Gritty, the sect indelibly desert-riddled (filled with ascetic spirituality) the fat elements' brink-fed empire (the 'world').

        Sacralised gouts (of blood, tears and emotion) pled in the beast- and blade-thickened shows (arena) to the proud, universal child (sense of indignation).

        System (creeds, theology) primly monstered rebel cradle (early gospel) threeward (trinity), mustard seedling (as in Christ's parable) to racking tool.

        Nestling wings unsprung (not inspired) at bells
        and homilies (emblems of regulated piety) weathered ever (endured) hopes to flutter (transcendence frustrated).

        Comment


        • imrogue
          imrogue commented
          Editing a comment
          Thank you for enlightening us about this piece. Very interesting indeed. I liked the strict syllable count totalling to 100. :-))

        • grant hayes
          grant hayes commented
          Editing a comment
          ^ ^ Try as I might to compress things wordwise, Rhymist, the results won't stay in my pocket.

          One day I shall write the world into a thimble and choke on it.

        • grant hayes
          grant hayes commented
          Editing a comment
          ^ ^ imrogue, I always luff to count.

      • #7
        This poem, your poems god and life itself. Emergence, fragments and symbols, enough to know but remaining inviting and mysterious. Even though completely never understood we follow, at least I did with the title in mind

        Comment


        • grant hayes
          grant hayes commented
          Editing a comment
          'Emergence, fragments and symbols' ... I like that, the second. Thank you for dropping by and for venturing out with my lines.

      • #8
        Grant, Your excellent exegesis and gloss for this very dense and mysterious poem is most appreciated by this creature of little brain.

        Comment


        • #9
          Tanner, dense is my skull and any mystery therein is so much cranial fog.

          Five stewed verbs wrapped themselves in a dumpling god-bothered dough:

          stumbled
          riddled
          pled
          monstered
          weathered

          Those who tasted hummed with puzzled tongues.

          Comment


          • RhymeLovingWriter
            RhymeLovingWriter commented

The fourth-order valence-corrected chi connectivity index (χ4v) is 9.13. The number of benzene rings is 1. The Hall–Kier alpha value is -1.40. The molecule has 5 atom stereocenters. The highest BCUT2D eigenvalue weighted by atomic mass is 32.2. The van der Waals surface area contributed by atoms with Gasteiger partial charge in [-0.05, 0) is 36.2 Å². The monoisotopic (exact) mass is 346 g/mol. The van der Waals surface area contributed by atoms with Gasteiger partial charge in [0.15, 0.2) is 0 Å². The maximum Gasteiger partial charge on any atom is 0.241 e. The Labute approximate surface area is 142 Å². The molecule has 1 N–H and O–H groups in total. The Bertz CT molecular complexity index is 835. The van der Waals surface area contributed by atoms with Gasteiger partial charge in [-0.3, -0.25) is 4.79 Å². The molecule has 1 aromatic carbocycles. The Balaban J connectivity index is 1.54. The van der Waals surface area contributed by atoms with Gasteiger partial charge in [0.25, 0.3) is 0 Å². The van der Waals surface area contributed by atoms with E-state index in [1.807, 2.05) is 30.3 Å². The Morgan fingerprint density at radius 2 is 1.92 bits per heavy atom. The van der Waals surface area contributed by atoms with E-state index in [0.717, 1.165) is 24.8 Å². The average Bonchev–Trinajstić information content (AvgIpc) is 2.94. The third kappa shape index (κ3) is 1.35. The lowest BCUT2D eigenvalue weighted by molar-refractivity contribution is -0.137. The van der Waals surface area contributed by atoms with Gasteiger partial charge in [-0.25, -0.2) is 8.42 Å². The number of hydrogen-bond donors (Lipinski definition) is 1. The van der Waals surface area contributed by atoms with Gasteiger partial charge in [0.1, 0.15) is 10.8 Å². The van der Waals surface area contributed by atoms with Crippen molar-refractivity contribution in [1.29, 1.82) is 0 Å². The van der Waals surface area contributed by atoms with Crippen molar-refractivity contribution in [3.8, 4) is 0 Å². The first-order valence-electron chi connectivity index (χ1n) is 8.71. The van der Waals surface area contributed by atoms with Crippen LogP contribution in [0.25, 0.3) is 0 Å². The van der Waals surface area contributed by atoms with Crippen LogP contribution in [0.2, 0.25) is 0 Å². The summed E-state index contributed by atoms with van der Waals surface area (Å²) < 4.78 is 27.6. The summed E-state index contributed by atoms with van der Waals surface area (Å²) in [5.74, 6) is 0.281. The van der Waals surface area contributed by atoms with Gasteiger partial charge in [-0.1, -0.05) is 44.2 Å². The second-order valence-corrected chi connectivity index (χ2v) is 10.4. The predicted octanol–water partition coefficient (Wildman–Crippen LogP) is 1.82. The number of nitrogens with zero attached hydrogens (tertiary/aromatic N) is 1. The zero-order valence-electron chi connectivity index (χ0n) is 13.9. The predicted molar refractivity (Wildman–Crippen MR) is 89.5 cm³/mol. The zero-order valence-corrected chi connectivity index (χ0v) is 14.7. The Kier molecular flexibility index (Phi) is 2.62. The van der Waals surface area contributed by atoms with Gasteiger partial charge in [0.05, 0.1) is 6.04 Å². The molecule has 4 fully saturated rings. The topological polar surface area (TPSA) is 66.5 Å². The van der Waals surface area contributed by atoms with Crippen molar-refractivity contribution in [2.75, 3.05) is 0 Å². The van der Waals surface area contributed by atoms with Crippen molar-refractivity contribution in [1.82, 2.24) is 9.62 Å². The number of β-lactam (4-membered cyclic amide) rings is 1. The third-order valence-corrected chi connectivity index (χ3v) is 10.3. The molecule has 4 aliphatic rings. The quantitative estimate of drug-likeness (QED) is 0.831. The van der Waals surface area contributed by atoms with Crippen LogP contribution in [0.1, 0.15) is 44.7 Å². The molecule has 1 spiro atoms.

Editing a comment
            That's where you started with this??? I find that simply amazing.

          • grant hayes
            grant hayes commented
            Editing a comment
            I guess the mystery is not so mysterious after all, Rhymist.

        • #10
          Hello grant, Short, sharp and capitalised with grand language. Enjoyable, interesting, intriguing and at times beweldering but never boring. I love everything about this poem; subject, form, style, the lot. Well done indeed. Regards, Tony.

          Comment


          • #11
            Bewildering but never boring is a fine way to bee, Tony. Thank you for such lovely compliments.

            Comment


            • #12
              this passionate and logical description of faith shines through the fog.

              Comment


              • #13
                Passion and logic, perhaps not such an odd couple, eh, lunar glide. Fog is of war, faith is too.

                Comment


                • #14
                  I used to rail against such poetry, to vague or sparse, somehow it left me wanting. Yet it grows on one with time. My picture maybe over exposed as I learn to appreciate it. Grant the Master.

                  Comment


                  • grant hayes
                    grant hayes commented
                    Editing a comment
                    divot, I have to guard against a too-abrupt concision, a too-abstruse referentiality. Pieces like this, for me, are somewhat more experimental, or even a kind of training; the ones I myself feel best about are the less constrained, more lyrical pieces. Thank you for taking the time to 'try out' this erstwhile irksome style